Twain initially conceived of the work as a sequel to The Adventures of Tom Sawyer that would follow Huckleberry Finn through adulthood. Beginning with a few pages he had removed from the earlier novel, Twain began work on a manuscript he originally titled Huckleberry Finn’s Autobiography. Twain worked on the manuscript off and on for the next several years, ultimately abandoning his original plan of following Huck’s development into adulthood. He appeared to have lost interest in the manuscript while it was in progress, and set it aside for several years. After making a trip down the Hudson River, Twain returned to his work on the novel. Upon completion, the novel’s title closely paralleled its predecessor’s: Adventures of Huckleberry Finn (Tom Sawyer’s Comrade).
Mark Twain composed the story in pen on notepaper between 1876 and 1883. Paul Needham, who supervised the authentication of the manuscript for Sotheby’s books and manuscripts department in New York in 1991, stated, “What you see is [Clemens’] attempt to move away from pure literary writing to dialect writing”. For example, Twain revised the opening line of Huck Finn three times. He initially wrote, “You will not know about me”, which he changed to, “You do not know about me”, before settling on the final version, “You don’t know about me, without you have read a book by the name of ‘The Adventures of Tom Sawyer‘; but that ain’t no matter.” The revisions also show how Twain reworked his material to strengthen the characters of Huck and Jim, as well as his sensitivity to the then-current debate over literacy and voting.
A later version was the first typewritten manuscript delivered to a printer.
Demand for the book spread outside of the United States. Adventures of Huckleberry Finn was eventually published on December 10, 1884, in Canada and the United Kingdom, and on February 18, 1885, in the United States. The illustration on page 283 became a point of issue after an engraver, whose identity was never discovered, made a last-minute addition to the printing plate of Kemble’s picture of old Silas Phelps, which drew attention to Phelps’ groin. Thirty thousand copies of the book had been printed before the obscenity was discovered. A new plate was made to correct the illustration and repair the existing copies.
In 1885, the Buffalo Public Library’s curator, James Fraser Gluck, approached Twain to donate the manuscript to the library. Twain did so. Later it was believed that half of the pages had been misplaced by the printer. In 1991, the missing first half turned up in a steamer trunk owned by descendants of Gluck’s. The library successfully claimed possession and, in 1994, opened the Mark Twain Room to showcase the treasure.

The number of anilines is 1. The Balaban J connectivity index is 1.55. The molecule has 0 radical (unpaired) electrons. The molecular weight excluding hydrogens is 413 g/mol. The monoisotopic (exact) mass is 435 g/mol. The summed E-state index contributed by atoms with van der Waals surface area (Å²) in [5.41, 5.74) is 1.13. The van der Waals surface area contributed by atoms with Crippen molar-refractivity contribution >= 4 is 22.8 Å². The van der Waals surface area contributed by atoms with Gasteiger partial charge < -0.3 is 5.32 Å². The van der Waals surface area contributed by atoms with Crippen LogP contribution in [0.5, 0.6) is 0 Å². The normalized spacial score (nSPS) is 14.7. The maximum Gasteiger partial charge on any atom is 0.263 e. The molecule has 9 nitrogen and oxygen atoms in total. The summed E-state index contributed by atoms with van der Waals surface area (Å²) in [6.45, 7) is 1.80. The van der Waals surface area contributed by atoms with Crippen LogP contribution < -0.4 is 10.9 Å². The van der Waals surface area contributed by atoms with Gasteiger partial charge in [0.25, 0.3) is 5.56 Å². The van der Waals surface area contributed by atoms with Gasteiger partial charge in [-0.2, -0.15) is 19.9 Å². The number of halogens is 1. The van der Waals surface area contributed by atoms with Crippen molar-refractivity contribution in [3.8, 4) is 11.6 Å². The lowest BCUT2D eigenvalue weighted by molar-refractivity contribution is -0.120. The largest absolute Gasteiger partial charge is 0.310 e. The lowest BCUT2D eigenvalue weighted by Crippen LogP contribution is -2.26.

In relation to the literary climate at the time of the book’s publication in 1885, Henry Nash Smith describes the importance of Mark Twain’s already established reputation as a “professional humorist”, having already published over a dozen other works. Smith suggests that while the “dismantling of the decadent Romanticism of the later nineteenth century was a necessary operation,” Adventures of Huckleberry Finn illustrated “previously inaccessible resources of imaginative power, but also made vernacular language, with its new sources of pleasure and new energy, available for American prose and poetry in the twentieth century.”
While it was clear that the publication of Adventures of Huckleberry Finn was controversial from the outset, Norman Mailer, writing in The New York Times in 1984, concluded that Twain’s novel was not initially “too unpleasantly regarded.” In fact, Mailer writes: “the critical climate could hardly anticipate T. S. Eliot and Ernest Hemingway’s encomiums 50 years later,” reviews that would remain longstanding in the American consciousness.
Alberti suggests that the academic establishment responded to the book’s challenges both dismissively and with confusion. During Twain’s time, and today, defenders of Adventures of Huckleberry Finn “lump all nonacademic critics of the book together as extremists and ‘censors’ thus equating the complaints about the book’s ‘coarseness’ from the genteel bourgeois trustees of the Concord Public Library in the 1880s with more recent objections based on race and civil rights.”